As the corona virus continues with its expeditious march around the globe, countries have taken at heart precautions set by the WHO like social distancing, hand washing, immediate medical response to related symptoms all in the spirit of averting contagion. However, the million dollar economic paradox lies between the proven efficient way to stop the spread (social distancing) and its adverse effect to the supply side of the economy.

The pressing questions are what path of shock and recovery world economies are likely to undergo and whether they will be able to return to their pre shock out levels and growth rates. Will there be any structural legacy from the covid-19 crisis?

Uganda’s Case;

Without any exceptions, the very first presidential speech addressing the nation about the lingering catastrophe that had sandwiched all its neighbors saw the stressing of already existent and ushering of new medical guidelines like closure of all educational institutions, banning of all public gatherings, closure of public bars to mention but a few.

The implemented measures up to date of banning public transport means are irrefutably plausible in line with the core motive of averting further spread of the virus. The virus will surely leave a social and medical trail, with so many losing jobs, businesses hitting a dead end, financial systems crippling not to mention the neglected numerous families that await to starve to death. The government’s effort to contain and neutralize the effects are to some point recommendable but the major worry of how prepared the nation is for the adverse economic backlash can’t be utterly negated.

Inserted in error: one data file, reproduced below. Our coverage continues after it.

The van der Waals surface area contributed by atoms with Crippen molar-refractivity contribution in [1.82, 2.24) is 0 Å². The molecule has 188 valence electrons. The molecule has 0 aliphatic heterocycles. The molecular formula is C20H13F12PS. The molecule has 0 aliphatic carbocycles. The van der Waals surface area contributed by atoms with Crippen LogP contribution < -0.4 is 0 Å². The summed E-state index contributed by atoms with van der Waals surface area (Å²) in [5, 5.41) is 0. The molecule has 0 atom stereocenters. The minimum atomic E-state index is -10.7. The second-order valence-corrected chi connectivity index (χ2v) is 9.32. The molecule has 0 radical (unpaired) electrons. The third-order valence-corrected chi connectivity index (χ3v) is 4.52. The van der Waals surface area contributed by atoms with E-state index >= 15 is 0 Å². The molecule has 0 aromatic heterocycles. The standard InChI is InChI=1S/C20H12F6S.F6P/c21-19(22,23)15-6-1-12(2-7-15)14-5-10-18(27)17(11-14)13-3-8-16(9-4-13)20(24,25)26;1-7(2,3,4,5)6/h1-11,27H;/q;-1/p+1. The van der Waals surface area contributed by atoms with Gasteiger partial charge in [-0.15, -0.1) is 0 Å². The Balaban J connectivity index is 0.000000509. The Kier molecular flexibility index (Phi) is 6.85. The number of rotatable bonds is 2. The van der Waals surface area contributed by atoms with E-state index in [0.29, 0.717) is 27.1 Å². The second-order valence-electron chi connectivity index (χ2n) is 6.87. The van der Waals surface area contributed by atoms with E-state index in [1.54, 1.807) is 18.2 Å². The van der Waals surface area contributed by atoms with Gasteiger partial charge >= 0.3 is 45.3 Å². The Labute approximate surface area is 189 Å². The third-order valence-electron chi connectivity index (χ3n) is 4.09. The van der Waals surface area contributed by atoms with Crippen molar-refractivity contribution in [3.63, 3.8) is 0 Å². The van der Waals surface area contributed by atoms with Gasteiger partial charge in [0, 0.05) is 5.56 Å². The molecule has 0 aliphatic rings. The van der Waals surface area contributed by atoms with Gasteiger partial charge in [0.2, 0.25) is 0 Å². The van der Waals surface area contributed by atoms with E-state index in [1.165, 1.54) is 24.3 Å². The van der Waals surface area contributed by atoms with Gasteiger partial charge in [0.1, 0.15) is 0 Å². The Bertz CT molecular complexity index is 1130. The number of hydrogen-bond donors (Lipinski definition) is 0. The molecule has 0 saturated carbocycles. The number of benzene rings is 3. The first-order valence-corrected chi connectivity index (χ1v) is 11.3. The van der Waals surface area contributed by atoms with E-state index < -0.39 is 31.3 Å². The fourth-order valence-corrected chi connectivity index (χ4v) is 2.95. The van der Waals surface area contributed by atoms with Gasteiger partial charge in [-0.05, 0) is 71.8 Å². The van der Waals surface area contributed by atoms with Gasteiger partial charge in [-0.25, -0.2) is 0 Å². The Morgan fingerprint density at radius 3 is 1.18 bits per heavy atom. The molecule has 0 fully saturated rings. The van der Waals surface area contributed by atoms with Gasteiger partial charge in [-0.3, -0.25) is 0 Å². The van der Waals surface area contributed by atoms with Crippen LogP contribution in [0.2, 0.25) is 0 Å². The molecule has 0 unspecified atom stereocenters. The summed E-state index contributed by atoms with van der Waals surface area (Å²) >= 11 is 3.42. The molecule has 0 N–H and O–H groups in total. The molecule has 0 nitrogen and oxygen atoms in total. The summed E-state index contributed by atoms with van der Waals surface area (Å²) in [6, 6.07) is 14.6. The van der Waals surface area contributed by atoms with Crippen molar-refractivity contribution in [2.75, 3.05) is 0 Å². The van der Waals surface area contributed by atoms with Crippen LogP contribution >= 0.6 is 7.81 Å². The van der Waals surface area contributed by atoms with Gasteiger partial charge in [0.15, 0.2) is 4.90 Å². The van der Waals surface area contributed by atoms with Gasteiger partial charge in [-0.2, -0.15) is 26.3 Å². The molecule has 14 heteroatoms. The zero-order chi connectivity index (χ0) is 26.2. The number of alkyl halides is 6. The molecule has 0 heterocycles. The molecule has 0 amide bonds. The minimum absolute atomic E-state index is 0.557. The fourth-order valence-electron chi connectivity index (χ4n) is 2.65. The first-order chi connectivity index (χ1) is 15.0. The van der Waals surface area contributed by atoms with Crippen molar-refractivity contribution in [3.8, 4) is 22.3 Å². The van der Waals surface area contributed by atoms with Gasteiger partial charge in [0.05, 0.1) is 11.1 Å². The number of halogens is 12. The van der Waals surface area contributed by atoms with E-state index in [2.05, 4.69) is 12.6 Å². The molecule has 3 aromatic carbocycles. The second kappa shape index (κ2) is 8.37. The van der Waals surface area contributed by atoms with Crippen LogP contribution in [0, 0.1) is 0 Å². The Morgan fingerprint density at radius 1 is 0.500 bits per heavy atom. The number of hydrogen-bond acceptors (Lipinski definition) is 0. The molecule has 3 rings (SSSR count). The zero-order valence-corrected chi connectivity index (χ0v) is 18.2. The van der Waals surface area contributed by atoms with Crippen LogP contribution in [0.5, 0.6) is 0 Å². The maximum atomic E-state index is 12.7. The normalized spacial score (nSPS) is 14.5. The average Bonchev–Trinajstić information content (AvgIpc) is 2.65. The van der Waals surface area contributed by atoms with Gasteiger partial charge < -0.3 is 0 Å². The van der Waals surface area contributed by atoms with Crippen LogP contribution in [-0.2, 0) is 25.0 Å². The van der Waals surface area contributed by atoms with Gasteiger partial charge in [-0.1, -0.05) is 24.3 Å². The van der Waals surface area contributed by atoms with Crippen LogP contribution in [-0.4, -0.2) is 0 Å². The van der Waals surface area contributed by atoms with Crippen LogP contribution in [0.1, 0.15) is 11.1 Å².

Motorcycle transport (commonly known as boda-boda) is one of the biggest forms of employment in Uganda and yet one of the many businesses to suffer from the Corona crisis.

Forecasts cant help much here, for example, with Uganda’s nature of economy structurewhich partly influenced Uganda’s ranking as the world’s most entrepreneur nation by the Global Entrepreneurial Monitor(GEM) as of 2014, a position it has relatively maintained since thenreveals how majority of Ugandans depend on petty jobs, small businesses for a day’s survival. The informal sector employs more than 80 percent of the labor force and it contributes over 50 per cent to the national GDP according to Uganda Bureau of Statistics(UBOS). With the prevailing status quo, Uganda is set to hit a lag in levels of employment, capital formation as business activity drastically declines.

The intensity of the corona virus shock will be determined by underlying virus properties, policy responses as well as consumer and corporate behavior in the face of adversity. The shape of the shock will however be determined by the virus capacity to damage the economies supply side, particularly capital formation. The chances of occurrence of a U or V stock shape are equal, the battle is therefore to prevent a clear U trajectory.

With the above knowledge, it becomes imperative to establish the covid-19 mechanism for damage to the supply side not forgetting the appropriate policy response to prevent the damage.

There is a long history of financial crisis crippling on the economy’s supply side, a fact policy makers ought to be well acquitted with, however Corona virus extends liquidity and capital problems to the real economy at an unprecedented scale.